Unpredictable rotations don’t allow for these types of adaptations. Dakota Lakes also added livestock to its rotations. Soil biology slows during times of low moisture and low temperatures and ruminants keep that going.
“If you’re going to mimic a natural ecosystem, a natural ecosystem had livestock,” said Beck. “It allows for more diverse cropping systems than if you didn’t have the livestock.”
Chemicals can cause diversity issues on a different level. Key natural pest control can be disrupted when fungicides and insecticides are used inappropriately.
“The number one predator for aphids are fungi,” explained Beck. “The number two predator is something like a ladybird beetle that will eat 100 aphids in a day. What do they tell you to do when you say, ‘I want to spray some herbicide?’ The consultant will say why don’t you throw some insecticide and fungicide in there at the same time, it’s only a few bucks. What have you just done? You’ve killed all your predators.”
While it’s not always possible to eliminate the use of chemicals, high diversity can lower the amount needed.
“We have not had to apply broadcast insecticides at Dakota Lakes in over 16 years because of our diversity and because of our predator population,” said Beck.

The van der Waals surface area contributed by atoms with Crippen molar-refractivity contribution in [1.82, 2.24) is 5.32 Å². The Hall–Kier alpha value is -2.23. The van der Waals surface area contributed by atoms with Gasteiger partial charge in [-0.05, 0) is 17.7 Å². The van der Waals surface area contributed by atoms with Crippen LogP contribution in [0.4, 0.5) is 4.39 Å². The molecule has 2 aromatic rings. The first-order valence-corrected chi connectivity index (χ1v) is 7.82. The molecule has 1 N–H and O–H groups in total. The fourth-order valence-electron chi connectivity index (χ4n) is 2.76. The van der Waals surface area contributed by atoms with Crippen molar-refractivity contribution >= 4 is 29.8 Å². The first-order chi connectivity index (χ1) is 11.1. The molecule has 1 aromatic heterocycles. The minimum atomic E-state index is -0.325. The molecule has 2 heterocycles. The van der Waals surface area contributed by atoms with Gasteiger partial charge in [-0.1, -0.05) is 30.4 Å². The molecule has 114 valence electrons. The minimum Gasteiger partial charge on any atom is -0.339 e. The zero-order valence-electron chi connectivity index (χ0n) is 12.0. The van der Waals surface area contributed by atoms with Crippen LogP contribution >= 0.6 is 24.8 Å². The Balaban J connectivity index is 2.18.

Water was a key motivator in the ecosystem approach at Dakota Lakes. Low disturbance, and the increase in organic matter ensures water gets where it needs to be, instead of pooling or running off the surface.
“The system at Dakota Lakes allows them to put on two inches in nine minutes and have no run off,” Beck explained. “One of the things we do with visitors who come in the summer is we walk behind those irrigators after they’ve applied that two inches of water. You will not get your feet muddy and you will not sink into the ground because the water goes into the soil like it would in a native system, through macropore flow.”
Beck feels with the right changes, you can quickly see improvements in resistant weeds and plant disease.
“We can fix that fairly quickly simply with crop rotation and lack of disturbance,” said Beck. Although he adds that the current state of soil degradation and the duration it’s suffered affect the timeline of getting to the long-term soil benefits. Building up organic matter can take more time.
“If you integrate livestock, I think it speeds it,” Beck explained. “If you put in perennial sequences it’s like hitting a reset button.”
Every producer will have to find their own path. There’s no one recipe for this, but the benefits could be great.
“Our guys have been very, very successful with this approach in our ecosystem here,” said Beck. “We’re consistently short of moisture and many of the farming practices were really wasteful of moisture and degraded soils ability to hold moisture. If you improve the water cycle and nutrient cycle, then you have the ability to improve your sunlight harvest – and that’s really what you’re doing when you farm – taking sunlight water and carbon dioxide and turning it into products you can sell.”
Three crop reporting districts in Southern Dakota increased $1.6 billion from 1986 to 2014 when comparing corn, soybean, spring wheat, winter wheat and sunflower production (based on August 2015 prices at Wolsey).
“The area is approximately 180 km east to west and 400 km north to south,” said Beck. “Not all the producers have switched, but a majority have. The change is very profound.”